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Mike Wilmington

By Mike Wilmington

Wlmington on Movies: Black Souls

BLACK SOULS ( Four Stars)

Italy: Francesco Munzi, 2014


Dark, stark and bleak, and filled with a foreboding sense of impending disaster, Francesco Munzi’s Black Souls is an anti-romantic Italian mob drama — a great brooding powerhouse of a film that reminds you of violent mob classics like The Godfather and Goodfellas, and more recent Italian crime gems like Gomorrah, only to veer off into a shocking climax that’s more reminiscent in tone and impact of a Greek tragedy.

Adapted from the novel by Gioacchino Criaco, it’s a potent piece of crime-film-work. Munzi’s tale of three brothers, the Carbones of Calabria — whose family business and focus has evolved from goat farming in the mountain villages of Southern Italy, to membership in the local Calabrian mob, the ’ndrangheta, and into the more lucrative but dangerous profession of cocaine smuggling in Milan — has an almost mesmerizing force, a sinister visual poetry, the icy grip of a true thriller. There’s an almost swooning inevitability about the destruction that begins to overtake and swallow up these characters from the very first scenes, and one watches them struggle with a sense of unavoidable angst and heart-rending fitness.

Gradually, as Munzi shows the blood feuds that ultimately carry everyone away, we see the Carbone family fall apart: genial, glad-handing mob boss Luigi (Marco Leonardo), who wants everyone to love him (or, failing that, to respect him), Luigi‘s quieter, more sober mob-business-manager brother Rocco (Peppino Mazzotta), who wants the numbers to add up and any murderous business clashes to be avoided, and, most tragic of all, their non-criminal brother, goat farmer Luciana (Fabrizio Ferracane), who wants no part of his family’s illegal success —  and his hot-headed, hedonistic 20-year-old  son Leo (Giuseppe Fumo), who does. As the story unfolds, Munzi (The Rest of the Night) and his co-writers Fabrizio Ruggirellio and Maurizio Braucci  immerse us in the long-held, meticulous traditions of their world (or of their separate worlds), and of their women, including Rocco‘s chic Northern Italian wife Valeria (Barbora Bobulova) and Luciano’s traditionalist country wife Antonia (Anna Ferruzzo). They then reveal how all that can  collapse as well.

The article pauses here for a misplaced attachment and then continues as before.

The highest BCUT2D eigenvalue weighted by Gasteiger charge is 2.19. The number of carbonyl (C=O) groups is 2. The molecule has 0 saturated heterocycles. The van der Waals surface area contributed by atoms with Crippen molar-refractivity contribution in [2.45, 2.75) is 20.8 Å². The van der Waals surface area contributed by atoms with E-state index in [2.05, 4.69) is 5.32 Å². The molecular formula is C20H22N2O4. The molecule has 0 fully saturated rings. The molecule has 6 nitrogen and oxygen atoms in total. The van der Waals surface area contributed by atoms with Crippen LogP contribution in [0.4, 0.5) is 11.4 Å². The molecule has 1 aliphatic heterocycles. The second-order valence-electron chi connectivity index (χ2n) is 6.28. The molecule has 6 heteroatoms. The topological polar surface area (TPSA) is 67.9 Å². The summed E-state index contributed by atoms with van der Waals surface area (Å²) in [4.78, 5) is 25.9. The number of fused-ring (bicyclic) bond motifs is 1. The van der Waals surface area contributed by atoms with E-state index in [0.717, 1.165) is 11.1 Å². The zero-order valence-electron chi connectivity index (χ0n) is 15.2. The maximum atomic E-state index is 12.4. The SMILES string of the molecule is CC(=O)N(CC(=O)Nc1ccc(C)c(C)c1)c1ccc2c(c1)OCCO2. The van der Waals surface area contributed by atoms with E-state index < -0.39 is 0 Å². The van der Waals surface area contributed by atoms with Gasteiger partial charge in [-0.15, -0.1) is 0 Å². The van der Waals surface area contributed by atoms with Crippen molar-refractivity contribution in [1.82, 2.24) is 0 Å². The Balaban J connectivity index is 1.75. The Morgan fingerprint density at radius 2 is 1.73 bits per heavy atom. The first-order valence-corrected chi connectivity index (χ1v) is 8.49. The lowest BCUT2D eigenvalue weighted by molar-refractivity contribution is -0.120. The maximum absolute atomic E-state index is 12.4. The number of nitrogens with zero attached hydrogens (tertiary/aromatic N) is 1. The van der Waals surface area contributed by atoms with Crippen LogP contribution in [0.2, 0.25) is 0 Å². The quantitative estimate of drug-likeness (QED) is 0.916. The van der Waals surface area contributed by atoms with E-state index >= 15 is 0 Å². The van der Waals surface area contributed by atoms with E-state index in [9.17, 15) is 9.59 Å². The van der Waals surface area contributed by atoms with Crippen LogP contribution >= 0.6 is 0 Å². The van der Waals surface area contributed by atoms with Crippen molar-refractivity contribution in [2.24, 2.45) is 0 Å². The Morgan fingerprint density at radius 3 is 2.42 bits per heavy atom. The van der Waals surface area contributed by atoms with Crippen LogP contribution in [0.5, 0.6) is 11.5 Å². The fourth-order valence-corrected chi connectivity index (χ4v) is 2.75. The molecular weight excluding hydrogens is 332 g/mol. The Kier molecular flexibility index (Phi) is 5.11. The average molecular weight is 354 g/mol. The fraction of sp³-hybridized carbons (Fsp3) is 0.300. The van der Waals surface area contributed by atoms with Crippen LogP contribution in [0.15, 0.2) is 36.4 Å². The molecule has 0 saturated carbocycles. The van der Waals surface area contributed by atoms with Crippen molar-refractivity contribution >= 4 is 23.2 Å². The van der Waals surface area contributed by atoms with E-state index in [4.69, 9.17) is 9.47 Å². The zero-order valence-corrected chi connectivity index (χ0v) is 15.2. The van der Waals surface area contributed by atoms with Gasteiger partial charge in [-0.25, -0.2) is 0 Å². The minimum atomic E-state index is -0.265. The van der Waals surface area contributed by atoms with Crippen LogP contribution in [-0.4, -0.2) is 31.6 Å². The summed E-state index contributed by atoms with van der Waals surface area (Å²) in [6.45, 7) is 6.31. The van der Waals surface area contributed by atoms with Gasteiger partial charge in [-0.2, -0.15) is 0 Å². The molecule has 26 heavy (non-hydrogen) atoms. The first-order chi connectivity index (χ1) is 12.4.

Munzi tells their story not with the hot-blooded operatic fervor we expect elsewhere, but with  a mixture of quiet realism, dirge-like melancholy and low-key intensity — and with a simmering tension that always reminds you of the violence that lies just underneath the semblance of family bonds and feeling that supposedly unites all these Carbones. There’s scant romanticism here, and little wild humor — and no one will, like Leo, want to live this life after seeing what happens. That’s true of the Mafia masterpieces of Coppola and Scorsese as well. But it’s doubly true here — in this more classic, less sensational rendering of the wages of sin and death.

Munzi is not as brilliant a filmmaker as Coppola or Scorsese  — or, probably, as his Italian colleague Matteo Garrone of Gomorrah. But he’s damned good. He knows how to create characters and the world they live in. Leonardi’s glad-handing mob boss Luigi, Mazzotta’s professorial Rocco and Ferracane’s pent-up, furious village patriarch Luciano make almost as powerful, if not quite as memorable a brotherly trio as Michael, Sonny and Fredo in The Godfather.  But Munzi is building on past mob movie tropes and archetypes, not simply recapitulating them. The darkness of the Carbones’ world catches you almost as inexorably as its best predecessors. And, after hopping on the crazed rollercoasters of many modern crime and action shows, it’s refreshing to see a violent movie that makes sense, with characters that seem not just impossibly good or incredibly evil or wildly unlikely, but richly, fallibly, terrifyingly human. (In Italian, with subtitles.)

In Los Angeles, in Landmark’s Nuart Theatre. Also in Landmark Theatres across the country.

One Response to “Wlmington on Movies: Black Souls”

  1. carl nehring says:

    Is, or will Black Souls be on DVD? Thank you in advance.


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